Statistical analysis

All the experiments were repeated independently at least three times with similar results, and a representative experiment is shown.

RESULTS

  1. Top of page
  2. Abstract
  3. INTRODUCTION
  4. MATERIALS AND METHODS
  5. RESULTS
  6. DISCUSSION
  7. Acknowledgements
  8. References

Ability of highly purified CD45R+ murine BM cells to differentiate into OCLs in vitro

Several reports, including our own, have indicated that osteoclasts could be derived from preparations of purified CD45R+ murine BM cells in vitro. (15, 17–19) However, because of some variability in our results from multiple experiments, we set out to determine the possibility that contamination of the purified CD45R+ preparation by a minor population of CD45R cells might influence the observed osteoclastogenic activity of purified CD45R+ murine BM cells. Therefore, we compared the in vitro osteoclastogenic activity of purified murine BM CD45R+(CD11b) cells after a single and double FACS separation. Cells were cultured for 6 days in the presence of M-CSF and RANKL (Fig. 1). Surprisingly, we found that highly purified CD45R+-sorted cells (99.87% after double sort) were unable to differentiate into osteoclasts in vitro, whereas single-sorted (99.14% purity) CD45R+ cells did so readily.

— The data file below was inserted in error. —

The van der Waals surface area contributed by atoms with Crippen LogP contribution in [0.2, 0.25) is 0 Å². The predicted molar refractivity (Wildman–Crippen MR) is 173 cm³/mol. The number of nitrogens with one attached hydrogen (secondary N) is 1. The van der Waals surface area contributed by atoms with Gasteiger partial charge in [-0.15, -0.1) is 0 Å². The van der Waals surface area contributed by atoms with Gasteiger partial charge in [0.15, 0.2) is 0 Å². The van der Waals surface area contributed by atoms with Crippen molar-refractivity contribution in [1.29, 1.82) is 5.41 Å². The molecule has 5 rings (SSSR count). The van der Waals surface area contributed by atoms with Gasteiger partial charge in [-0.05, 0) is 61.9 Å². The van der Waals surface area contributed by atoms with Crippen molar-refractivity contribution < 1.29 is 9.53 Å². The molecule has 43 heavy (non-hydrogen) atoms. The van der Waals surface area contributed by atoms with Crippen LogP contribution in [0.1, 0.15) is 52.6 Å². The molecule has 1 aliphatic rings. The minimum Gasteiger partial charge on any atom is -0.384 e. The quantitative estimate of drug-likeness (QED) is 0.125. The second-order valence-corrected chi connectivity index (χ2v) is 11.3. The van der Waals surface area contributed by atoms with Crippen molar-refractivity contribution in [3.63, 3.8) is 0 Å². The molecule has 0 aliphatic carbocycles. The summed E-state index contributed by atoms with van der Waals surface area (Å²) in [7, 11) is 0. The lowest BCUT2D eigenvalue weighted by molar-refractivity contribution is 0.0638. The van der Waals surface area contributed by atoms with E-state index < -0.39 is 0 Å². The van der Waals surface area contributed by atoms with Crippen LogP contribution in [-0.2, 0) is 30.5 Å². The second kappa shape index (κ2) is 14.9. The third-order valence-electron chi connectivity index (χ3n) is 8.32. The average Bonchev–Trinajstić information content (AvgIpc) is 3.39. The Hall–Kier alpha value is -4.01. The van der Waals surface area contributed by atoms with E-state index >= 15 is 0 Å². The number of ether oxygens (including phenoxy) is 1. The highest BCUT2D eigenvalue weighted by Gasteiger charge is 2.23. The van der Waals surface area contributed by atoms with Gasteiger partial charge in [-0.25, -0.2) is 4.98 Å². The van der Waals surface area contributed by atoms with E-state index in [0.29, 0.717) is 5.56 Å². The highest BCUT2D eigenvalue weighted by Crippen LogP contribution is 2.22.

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Figure FIG. 1.. Double-sorted CD45R+CD11b BM cells do not differentiate into OCLs in vitro. (A) CD45R+ murine BM cells were first sorted to a purity of 99.14% (left) and then sorted a second time to a purity of 99.87% (right). (B) After each sort, 105 cells per well were plated (in triplicate) with α-MEM and 30 ng/ml M-CSF and RANKL for 4–6 days. After TRACP staining, TRACP+ multinucleated cells (more than three nuclei) were counted as OCLs. Values represent the mean of three wells ± SE.20

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Ability of CD45RCD11b−/low and CD45RCD11bhigh murine BM cells to differentiate into OCLs in vitro